And even when we are unconscious of what came before us, we can’t, in fact, avoid being mired in the past. Like it or not, those of us alive now are deeply grooved by 170 years of industrial capitalism. And perhaps one of the reasons why technology has invaded so deeply is that we’re still caught up in the same exuberance espoused by Marinetti and the Futurists, with their love for speed and powerful new machines. And we’re still dangerously intoxicated by techno-utopianism, from Marx to Stewart Brand to Tim Berners-Lee. We still want to believe in the idea that the Internet is a great democratizing force. I say, instead of throwing out the past, which is impossible in any case, we should be clearer about how the past influences us and how it can guide us away from barbarism toward a more civil and creative future.

TM: Speaking of a more civil and creative future, you’ve written about reading as a “solitary activity.” Would you expand on that?

JS: The act of reading is a solitary activity regardless of whether or not one is physically alone. The world may flood our consciousness before and after our collected moments of reading, but the fruits of reading are always internal, via our imagination. The difference therefore between reading tweets versus the (endangered) long-form novel is that the very purpose of the novel is the sustained exercise of imagination. Like everything else, imagination deepens with sustained attention. This is what makes reading itself a creative act. The imagery may be descriptive, but the reader’s mind is left to construct a universe in much the same way as does the writer or painter. And I think it’s this solitude, this excuse for extended interiority, which makes reading novels so joyful.

TM: Beyond that solitude, I’m thinking of all the online and even in-person book clubs — few are the popular books published today that don’t come with ready made book club queries — in which the prize often seems to be socialization over actually discussing the book.

JS: I see the book as solitary and community-building in equal measure. This is why our publishing efforts revolve entirely around local bookshops. Most people feel compelled to be part of community of some sort. Some communities are predicated on complexity-aversity, such as nativism or other exclusionist ideologies. But a community which grows organically around shared adoration for the arts and letters is complexity-rich, and this is when we Homo sapiens transcend our base instincts and become pluralistic humanists. And again, we see this from history, from the Hellenic world, the Florentine Renaissance, the Viennese coffeehouses and elsewhere. When two people love the same book, their exchanges can be heated, but they are usually bonding. It happens fairly frequently that a reader returns to a bookshop and tells the bookseller that their recent suggestion changed the reader’s life: this is a powerful example of how two people can come to really understand each other, despite inevitable differences — because they see a similar sense of curiosity and longing, and a rare glimpse of the interiority of another.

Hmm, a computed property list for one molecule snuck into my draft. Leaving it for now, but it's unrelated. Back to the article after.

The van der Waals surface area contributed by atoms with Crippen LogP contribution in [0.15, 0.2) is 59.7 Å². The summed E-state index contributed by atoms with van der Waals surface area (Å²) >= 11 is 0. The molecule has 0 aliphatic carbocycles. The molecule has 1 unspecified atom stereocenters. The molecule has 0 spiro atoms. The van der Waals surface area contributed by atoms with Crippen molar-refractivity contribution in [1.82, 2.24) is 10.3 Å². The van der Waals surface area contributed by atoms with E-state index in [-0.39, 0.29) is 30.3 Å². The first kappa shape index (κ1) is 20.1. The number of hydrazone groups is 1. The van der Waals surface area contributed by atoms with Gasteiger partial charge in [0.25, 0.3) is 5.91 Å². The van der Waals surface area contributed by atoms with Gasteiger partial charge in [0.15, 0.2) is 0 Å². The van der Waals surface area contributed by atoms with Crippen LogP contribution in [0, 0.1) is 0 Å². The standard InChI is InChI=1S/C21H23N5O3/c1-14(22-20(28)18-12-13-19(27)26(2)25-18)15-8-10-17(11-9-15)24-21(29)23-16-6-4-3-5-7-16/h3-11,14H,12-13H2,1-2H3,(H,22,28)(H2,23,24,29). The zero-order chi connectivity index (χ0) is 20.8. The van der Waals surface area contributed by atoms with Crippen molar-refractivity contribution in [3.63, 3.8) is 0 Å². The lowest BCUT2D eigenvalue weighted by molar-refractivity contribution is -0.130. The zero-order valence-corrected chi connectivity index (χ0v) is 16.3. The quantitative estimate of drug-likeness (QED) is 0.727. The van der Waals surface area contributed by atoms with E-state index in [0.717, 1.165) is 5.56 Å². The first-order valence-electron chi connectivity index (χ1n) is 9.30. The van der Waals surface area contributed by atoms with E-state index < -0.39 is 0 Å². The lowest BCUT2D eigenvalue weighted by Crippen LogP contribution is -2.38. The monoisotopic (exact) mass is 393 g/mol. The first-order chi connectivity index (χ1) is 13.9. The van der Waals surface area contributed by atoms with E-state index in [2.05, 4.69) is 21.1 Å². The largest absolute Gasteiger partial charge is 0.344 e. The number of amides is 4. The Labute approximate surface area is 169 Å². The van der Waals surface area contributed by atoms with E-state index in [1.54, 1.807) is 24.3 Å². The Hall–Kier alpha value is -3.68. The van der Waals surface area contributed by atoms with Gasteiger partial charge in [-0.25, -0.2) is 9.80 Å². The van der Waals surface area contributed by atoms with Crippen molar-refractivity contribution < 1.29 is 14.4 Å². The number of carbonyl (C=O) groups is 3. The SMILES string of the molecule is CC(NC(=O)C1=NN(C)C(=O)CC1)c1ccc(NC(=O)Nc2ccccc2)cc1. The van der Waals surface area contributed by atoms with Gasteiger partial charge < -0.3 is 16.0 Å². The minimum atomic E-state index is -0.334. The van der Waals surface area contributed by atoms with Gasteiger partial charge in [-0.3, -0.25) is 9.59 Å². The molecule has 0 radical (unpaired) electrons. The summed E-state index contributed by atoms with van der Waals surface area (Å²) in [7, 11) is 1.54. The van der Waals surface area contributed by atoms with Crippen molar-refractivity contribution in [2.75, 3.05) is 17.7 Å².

TM: Similarly, we’re all connected online, but probably more distant and socially anxious than perhaps at any point in human history. Is this at least part of what you’re getting at with Analog Sea?

JS: Yes, and to say it another way, we’re all so wrapped up in this cacophony of opinions and images that we’re forgetting how to really celebrate life. That sense of playfulness, of dreaming, of deep appreciation for being alive, for the physical presence of other humans and for profound aesthetic experiences — all of these rely on sustained attention and that wonderful feeling of not wanting to be anywhere else.

TM: The notion of returning to finely crafted print books with no digital counterpart is indeed romantic — neo- or otherwise — and I find it refreshing and welcoming. As a book reviewer, I’m seeing that more and more publishing houses are turning their attention to print design, layout and production — in effect again creating heirloom books. It also appears we’ve turned the corner where more readers again are buying print books over digital sales. Are you sensing any of this in the world at large and within your own publishing house? If so, what are those readers looking for today?

JS: Our own continued survival as an offline press illustrates that there certainly are people out there in the world who value physical objects, and who can achieve enough disconnection from the network to get through a few hundred pages. The reports on sales figures of printed books during the pandemic are encouraging, but I think it’s too early to tell at this point how we will emerge from the year we spent streaming our lives. There’s also more at stake than the top-tier sales numbers. For example, it’s been proven in philological studies that the complexity of writing being published in recent years has significantly decreased. And the Japanese even have a word for the person who buys many books but doesn’t read them — tsundoku.

But let’s be clear, what we really mean in terms of the future of the book is not merely the endurance of the physical object, but rather the continuation of great literature and what it offers us — poetry, complex writing, novels. The printed book as a technology will surely not be disappearing anytime soon. But for those of us who have been truly guided and inspired by great literature, the perpetuation of the coffee-table book, the airport page-turner, kidult fiction, and the like, does little to assuage our concerns for the future. And of course, the steady eradication of bookbinding as a practical art, in the face of non-archival, cheaply produced print-on-demand volumes, is a whole other story.

I think if we want a future where great literature maintains a vital purpose, we must somehow resolve this crisis of attention. The future is undoubtedly digital, but unplugging for a while is always a glorious possibility. We should be immensely grateful that there remains an off button.

To receive a free copy of The Analog Sea Bulletin, including a list of Analog Sea stockists, send a letter or postcard to Analog Sea, PO Box 11670, Austin, TX 78711.